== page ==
William Jefferson Clinton was one of the most intellectually brilliant presidents we've ever had. His economic policies over the course of eight years reversed the trickle-down rape of the economy overseen by the Reagan-Bush I oligarchy, and when he left office in 2000 the nation had an economic surplus and was well on its way to retiring the national debt. He might have been remembered as presiding over and helping to create one of the greatest domestic booms in history. But his dalliance with the young intern Monica Lewinsky became the focus of the last years of his presidency, and suddenly all the good that the man had done was forgotten as the nation focused on his mendacity and marital infidelity. Similar attempts have been made to besmirch the immense good Dr. King has accomplished by focusing on possible occasions of marital infidelity made public by Dr. Ralph Abernathy in his memoir, as well as by others.
Again, looking at the other side of the coin, we see the huge contribution to modern history accomplished by Pope John Paul II on the international scene by his support of the Solidarity movement in Poland, helping in no small way to set the dominos of Soviet domination of Eastern Europe falling one after another. Yet for all of the tremendous good he did, so many of his supporters want to overlook the iron-handedness of the way he ruled the church, his dismissiveness of the claims of women to equal access to church leadership, his unwillingness to bring the full force of his office against priests and bishops who engaged in malfeasance against children and others, and his monolithic rule which threatened to undo the work of a council of the church in modestly decentralizing governance by returning more of it locally to national synods of bishops.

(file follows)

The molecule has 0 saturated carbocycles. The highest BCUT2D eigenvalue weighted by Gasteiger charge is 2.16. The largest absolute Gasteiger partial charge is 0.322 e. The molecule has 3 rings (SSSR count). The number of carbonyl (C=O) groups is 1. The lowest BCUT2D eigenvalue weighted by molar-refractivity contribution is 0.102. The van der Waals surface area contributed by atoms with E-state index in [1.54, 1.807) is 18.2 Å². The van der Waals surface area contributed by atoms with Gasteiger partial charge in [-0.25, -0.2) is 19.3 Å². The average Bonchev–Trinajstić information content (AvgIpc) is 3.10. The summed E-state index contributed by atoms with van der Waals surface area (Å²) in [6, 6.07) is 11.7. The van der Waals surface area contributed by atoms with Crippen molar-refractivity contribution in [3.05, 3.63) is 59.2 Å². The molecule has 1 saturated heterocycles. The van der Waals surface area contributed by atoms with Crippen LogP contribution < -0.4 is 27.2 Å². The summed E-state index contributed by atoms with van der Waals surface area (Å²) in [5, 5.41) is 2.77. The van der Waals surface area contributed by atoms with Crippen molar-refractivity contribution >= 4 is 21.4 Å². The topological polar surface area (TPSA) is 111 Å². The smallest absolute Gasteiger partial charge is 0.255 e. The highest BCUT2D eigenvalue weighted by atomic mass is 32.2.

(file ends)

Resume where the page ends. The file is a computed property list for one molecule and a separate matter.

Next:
We have trouble with nuance in our moral judgment. Maybe it's because we're projecting our own inadequacy, penchant for betrayal, and desire for integrity onto others, especially our leaders, and we want them to bear the moral weight of living so that we don't have to do it.
The wonderful film Crash exposed some of this prejudice in us. You were watching the movie, seeing peoples' faults and foibles and judging them big time, and by the end of the movie, we saw that we were pretty much wrong about everybody. With as contrived a plot line and characters as that movie employed, real life is so much more complex and we are all connected so much more intimately, and yet the judgments still go on. What's with that?